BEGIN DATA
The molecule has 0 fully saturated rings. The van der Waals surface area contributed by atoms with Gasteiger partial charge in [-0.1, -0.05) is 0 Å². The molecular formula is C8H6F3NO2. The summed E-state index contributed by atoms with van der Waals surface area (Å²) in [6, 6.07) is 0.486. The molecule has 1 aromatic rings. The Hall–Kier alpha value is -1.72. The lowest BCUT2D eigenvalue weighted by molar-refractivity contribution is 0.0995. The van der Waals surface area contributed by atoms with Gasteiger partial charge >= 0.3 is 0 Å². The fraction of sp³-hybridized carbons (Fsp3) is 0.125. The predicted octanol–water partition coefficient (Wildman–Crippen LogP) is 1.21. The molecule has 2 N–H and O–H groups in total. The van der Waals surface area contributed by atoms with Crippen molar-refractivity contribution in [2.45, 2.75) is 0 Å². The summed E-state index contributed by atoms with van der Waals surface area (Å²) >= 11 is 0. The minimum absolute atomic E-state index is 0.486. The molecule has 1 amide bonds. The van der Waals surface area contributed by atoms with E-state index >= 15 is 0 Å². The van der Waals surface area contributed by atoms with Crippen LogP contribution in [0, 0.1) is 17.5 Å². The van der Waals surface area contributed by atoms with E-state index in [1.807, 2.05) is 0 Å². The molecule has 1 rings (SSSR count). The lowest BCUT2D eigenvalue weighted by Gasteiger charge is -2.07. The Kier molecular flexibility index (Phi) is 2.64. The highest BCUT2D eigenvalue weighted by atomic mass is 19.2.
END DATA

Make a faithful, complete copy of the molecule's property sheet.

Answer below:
The molecule has 0 fully saturated rings. The van der Waals surface area contributed by atoms with Gasteiger partial charge in [-0.1, -0.05) is 0 Å². The molecular formula is C8H6F3NO2. The summed E-state index contributed by atoms with van der Waals surface area (Å²) in [6, 6.07) is 0.486. The molecule has 1 aromatic rings. The Hall–Kier alpha value is -1.72. The lowest BCUT2D eigenvalue weighted by molar-refractivity contribution is 0.0995. The van der Waals surface area contributed by atoms with Gasteiger partial charge >= 0.3 is 0 Å². The fraction of sp³-hybridized carbons (Fsp3) is 0.125. The predicted octanol–water partition coefficient (Wildman–Crippen LogP) is 1.21. The molecule has 2 N–H and O–H groups in total. The van der Waals surface area contributed by atoms with Crippen molar-refractivity contribution in [2.45, 2.75) is 0 Å². The summed E-state index contributed by atoms with van der Waals surface area (Å²) >= 11 is 0. The minimum absolute atomic E-state index is 0.486. The molecule has 1 amide bonds. The van der Waals surface area contributed by atoms with E-state index >= 15 is 0 Å². The van der Waals surface area contributed by atoms with Crippen LogP contribution in [0, 0.1) is 17.5 Å². The van der Waals surface area contributed by atoms with E-state index in [1.807, 2.05) is 0 Å². The molecule has 1 rings (SSSR count). The lowest BCUT2D eigenvalue weighted by Gasteiger charge is -2.07. The Kier molecular flexibility index (Phi) is 2.64. The highest BCUT2D eigenvalue weighted by atomic mass is 19.2.